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St. Valentines Day Massacre

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Picture of the dead men of the St. Valentine's Day Massacre in 1929.

The scene after four of Al Capone's men, some wearing police uniforms, entered a garage at 2122 N. Clark Street owned by gangster George 'Bugs' Moran and killed seven men, Chicago February 1929. It became known as the St. Valentine's Day Massacre.

(Photo by Chicago History Museum/Getty Images)

Historical Importance of the St. Valentines Day Massacre: The St. Valentine's Day Massacre remains the most notorious gangster killing of the Prohibition era. The massacre made Al Capone a national celebrity as well as brought him the unwanted attention of the federal government.

Dates: 10:30 a.m. on February 14, 1929

The Dead: Frank Gusenberg, Pete Gusenberg, John May, Albert Weinshank, James Clark, Adam Heyer, and Dr. Reinhart Schwimmer

Overview of the St. Valentine's Day Massacre:

Rival Gangs

During the Prohibition era, gangsters ruled many of the large cities, becoming rich from owning speakeasies, breweries, brothels, and gambling joints. These gangsters would carve up a city between rival gangs, bribe local officials, and become local celebrities. By the late 1920s, Chicago was split between two rival gangs: one led by Al Capone and the other by George "Bugs" Moran. Capone and Moran vied for power, prestige, and money; plus, both tried for years to kill each other.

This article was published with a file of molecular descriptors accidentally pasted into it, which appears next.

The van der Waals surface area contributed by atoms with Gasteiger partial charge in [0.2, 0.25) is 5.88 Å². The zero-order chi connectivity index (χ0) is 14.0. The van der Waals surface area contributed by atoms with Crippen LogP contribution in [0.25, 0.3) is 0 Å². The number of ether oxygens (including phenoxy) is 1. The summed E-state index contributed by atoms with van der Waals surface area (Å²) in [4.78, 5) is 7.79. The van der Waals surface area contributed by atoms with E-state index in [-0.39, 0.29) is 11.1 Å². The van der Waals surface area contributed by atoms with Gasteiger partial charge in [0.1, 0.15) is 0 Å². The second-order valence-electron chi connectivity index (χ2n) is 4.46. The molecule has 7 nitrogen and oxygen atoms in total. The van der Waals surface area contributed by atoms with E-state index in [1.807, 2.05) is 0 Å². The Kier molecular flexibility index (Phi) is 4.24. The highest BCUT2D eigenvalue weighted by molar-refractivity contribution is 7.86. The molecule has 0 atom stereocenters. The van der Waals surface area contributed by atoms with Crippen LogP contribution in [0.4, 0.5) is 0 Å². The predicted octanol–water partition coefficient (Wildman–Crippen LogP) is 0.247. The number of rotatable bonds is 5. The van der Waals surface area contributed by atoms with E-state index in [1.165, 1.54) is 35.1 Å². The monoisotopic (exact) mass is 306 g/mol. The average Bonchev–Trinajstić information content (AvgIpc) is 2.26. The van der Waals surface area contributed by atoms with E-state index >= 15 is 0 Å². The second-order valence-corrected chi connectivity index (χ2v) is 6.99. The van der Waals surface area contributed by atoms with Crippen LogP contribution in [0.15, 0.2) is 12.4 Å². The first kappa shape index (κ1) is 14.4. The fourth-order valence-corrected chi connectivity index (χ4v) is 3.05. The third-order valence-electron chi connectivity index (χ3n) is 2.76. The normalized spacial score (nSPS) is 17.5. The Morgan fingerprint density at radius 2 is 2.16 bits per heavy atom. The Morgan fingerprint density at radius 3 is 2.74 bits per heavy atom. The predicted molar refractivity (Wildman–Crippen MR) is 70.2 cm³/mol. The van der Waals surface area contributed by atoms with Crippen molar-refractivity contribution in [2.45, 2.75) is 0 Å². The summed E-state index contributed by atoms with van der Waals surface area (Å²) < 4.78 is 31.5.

In early 1929, Al Capone was living in Miami with his family (to escape Chicago's brutal winter) when his associate Jack "Machine Gun" McGurn visited him. McGurn, who had recently survived an assassination attempt ordered by Moran, wanted to discuss the ongoing problem of Moran's gang. In an attempt to eliminate the Moran gang entirely, Capone agreed to fund an assassination attempt and McGurn was placed in charge of organizing it.

The Plan

McGurn planned carefully. He located the Moran gang's headquarters, which was in a large garage behind the offices of S.M.C. Cartage Company at 2122 North Clark Street. He selected gunmen from outside the Chicago area, to ensure that if there were any survivors, they would not be able to recognize the killers as part of Capone's gang. McGurn hired lookouts and set them up in an apartment near the garage. Also essential to the plan, McGurn acquired a stolen police car and two police uniforms.

Setting Up Moran

With the plan organized and the killers hired, it was time to set the trap. McGurn instructed a local booze hijacker to contact Moran on February 13. The hijacker was to tell Moran that he had obtained a shipment of Old Log Cabin whiskey (i.e. very good liquor) which he was willing to sell at the very reasonable price of $57 per case. Moran quickly agreed and told the hijacker to meet him at the garage at 10:30 the following morning.

The Ruse Worked

On the morning of February 14, 1929, the lookouts (Harry and Phil Keywell) were watching carefully as the Moran gang assembled at the garage. Around 10:30, the lookouts recognized a man heading to the garage as "Bugs" Moran. The lookouts told the gunmen; the gunmen climbed into the stolen police car.